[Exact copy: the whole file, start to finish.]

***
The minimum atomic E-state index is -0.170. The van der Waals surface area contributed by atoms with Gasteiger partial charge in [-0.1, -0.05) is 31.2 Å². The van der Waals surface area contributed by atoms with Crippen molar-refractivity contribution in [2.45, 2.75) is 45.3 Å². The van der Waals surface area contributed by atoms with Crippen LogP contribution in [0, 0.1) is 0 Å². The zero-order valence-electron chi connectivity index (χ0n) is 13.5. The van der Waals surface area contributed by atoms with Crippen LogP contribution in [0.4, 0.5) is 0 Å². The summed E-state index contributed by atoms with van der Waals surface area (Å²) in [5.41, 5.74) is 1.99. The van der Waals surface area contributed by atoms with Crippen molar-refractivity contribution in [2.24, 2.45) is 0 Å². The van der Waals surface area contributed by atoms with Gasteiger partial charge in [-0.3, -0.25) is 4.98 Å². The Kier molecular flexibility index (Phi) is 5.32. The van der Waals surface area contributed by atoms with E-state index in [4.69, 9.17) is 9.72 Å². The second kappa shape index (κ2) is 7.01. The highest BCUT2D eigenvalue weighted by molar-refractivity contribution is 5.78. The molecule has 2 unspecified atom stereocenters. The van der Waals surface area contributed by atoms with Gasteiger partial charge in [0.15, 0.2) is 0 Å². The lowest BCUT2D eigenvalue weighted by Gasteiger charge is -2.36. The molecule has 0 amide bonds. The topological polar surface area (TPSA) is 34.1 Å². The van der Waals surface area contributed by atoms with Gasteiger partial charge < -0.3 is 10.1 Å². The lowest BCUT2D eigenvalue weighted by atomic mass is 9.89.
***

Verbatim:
The minimum atomic E-state index is -0.170. The van der Waals surface area contributed by atoms with Gasteiger partial charge in [-0.1, -0.05) is 31.2 Å². The van der Waals surface area contributed by atoms with Crippen molar-refractivity contribution in [2.45, 2.75) is 45.3 Å². The van der Waals surface area contributed by atoms with Crippen LogP contribution in [0, 0.1) is 0 Å². The zero-order valence-electron chi connectivity index (χ0n) is 13.5. The van der Waals surface area contributed by atoms with Crippen LogP contribution in [0.4, 0.5) is 0 Å². The summed E-state index contributed by atoms with van der Waals surface area (Å²) in [5.41, 5.74) is 1.99. The van der Waals surface area contributed by atoms with Crippen molar-refractivity contribution in [2.24, 2.45) is 0 Å². The van der Waals surface area contributed by atoms with Gasteiger partial charge in [-0.3, -0.25) is 4.98 Å². The Kier molecular flexibility index (Phi) is 5.32. The van der Waals surface area contributed by atoms with E-state index in [4.69, 9.17) is 9.72 Å². The second kappa shape index (κ2) is 7.01. The highest BCUT2D eigenvalue weighted by molar-refractivity contribution is 5.78. The molecule has 2 unspecified atom stereocenters. The van der Waals surface area contributed by atoms with Gasteiger partial charge in [0.15, 0.2) is 0 Å². The lowest BCUT2D eigenvalue weighted by Gasteiger charge is -2.36. The molecule has 0 amide bonds. The topological polar surface area (TPSA) is 34.1 Å². The van der Waals surface area contributed by atoms with Gasteiger partial charge < -0.3 is 10.1 Å². The lowest BCUT2D eigenvalue weighted by atomic mass is 9.89.